An important aspect of the Enquiring Minds project was that the content of the curriculum was not specified. In these lessons, the question of what counts as worthwhile and valuable educational knowledge kept surfacing. It was the question that would not go away." "In another classroom, more emphasis was placed on the project’s potential for improving the skills needed for learning. The teacher prefaced the project by talking about the poor GCSE scores and
his hope that these lessons would improve students’ motivation and ability to learn independently.
One of the most interesting tensions that existed ... was the status of popular cultural knowledge. ... in a highly structured National Curriculum, the question of legitimate or valid knowledge does not come to the fore; it is largely accepted as given.However, teachers and students were faced with a seemingly content-free curriculum, so the question of what counted as valid knowledge had to be negotiated on a daily or lesson-by-lesson basis. ... One example involved a group of Year 8 students who had decided, through a process of discussion and
ultimately voting, that the focus for the class enquiry would be fashion. Over the next
couple of lessons, the teacher allowed students to discuss what was interesting about fashion for them. The discussions were rich in providing evidence of the importance of fashion in children’s lives. They talked about the issue of how they felt under pressure to keep up with the latest trends, and about perceived injustices on the part of teachers towards dress, and explained how dress and fashion was linked to sub-cultural identity. The discussion was wide-ranging, students were engaged, and there appeared to be plenty that could become the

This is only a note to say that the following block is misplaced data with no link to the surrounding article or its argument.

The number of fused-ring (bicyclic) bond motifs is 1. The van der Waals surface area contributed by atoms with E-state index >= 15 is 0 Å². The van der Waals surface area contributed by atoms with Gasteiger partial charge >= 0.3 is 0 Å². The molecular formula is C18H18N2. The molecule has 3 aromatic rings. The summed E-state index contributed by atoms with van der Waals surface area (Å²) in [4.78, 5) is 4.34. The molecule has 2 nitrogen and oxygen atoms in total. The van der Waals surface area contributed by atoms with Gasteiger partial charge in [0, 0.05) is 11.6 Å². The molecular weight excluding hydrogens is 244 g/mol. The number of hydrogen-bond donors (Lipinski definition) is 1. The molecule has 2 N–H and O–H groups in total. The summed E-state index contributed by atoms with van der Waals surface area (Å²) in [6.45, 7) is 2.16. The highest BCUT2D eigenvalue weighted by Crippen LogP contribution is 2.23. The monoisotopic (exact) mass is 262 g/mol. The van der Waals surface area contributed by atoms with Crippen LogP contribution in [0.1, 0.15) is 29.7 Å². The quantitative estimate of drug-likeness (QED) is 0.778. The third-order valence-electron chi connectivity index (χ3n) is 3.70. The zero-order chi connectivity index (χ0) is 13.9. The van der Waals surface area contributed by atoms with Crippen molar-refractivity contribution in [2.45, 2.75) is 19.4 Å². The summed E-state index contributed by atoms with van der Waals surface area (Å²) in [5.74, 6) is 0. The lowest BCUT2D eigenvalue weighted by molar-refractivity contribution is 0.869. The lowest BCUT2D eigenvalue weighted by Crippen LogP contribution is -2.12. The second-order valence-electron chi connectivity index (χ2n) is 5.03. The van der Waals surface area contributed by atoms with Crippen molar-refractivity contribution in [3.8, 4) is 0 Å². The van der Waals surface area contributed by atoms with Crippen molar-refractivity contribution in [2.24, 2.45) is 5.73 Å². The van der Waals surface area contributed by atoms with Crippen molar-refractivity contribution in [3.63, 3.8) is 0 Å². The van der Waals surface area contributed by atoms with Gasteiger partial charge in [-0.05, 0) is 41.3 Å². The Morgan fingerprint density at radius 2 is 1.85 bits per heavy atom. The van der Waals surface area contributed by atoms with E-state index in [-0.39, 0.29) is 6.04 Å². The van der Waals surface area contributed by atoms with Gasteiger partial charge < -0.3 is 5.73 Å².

basis for further enquiry. However, during these lessons the teacher found it increasingly difficult to hide his concern about whether the things the students brought to the lessons were of much use or interest. In addition, the teacher was unable to develop critical framings that could have increased the level of cognitive challenge in the classroom. The result of this was that there was very little of interest to focus on in the classroom. Ideas would be aired, and for a brief moment there would be a spark of interest. But without a set of procedures to develop the questions further, activity tended to focus around low-level web-based searches for information."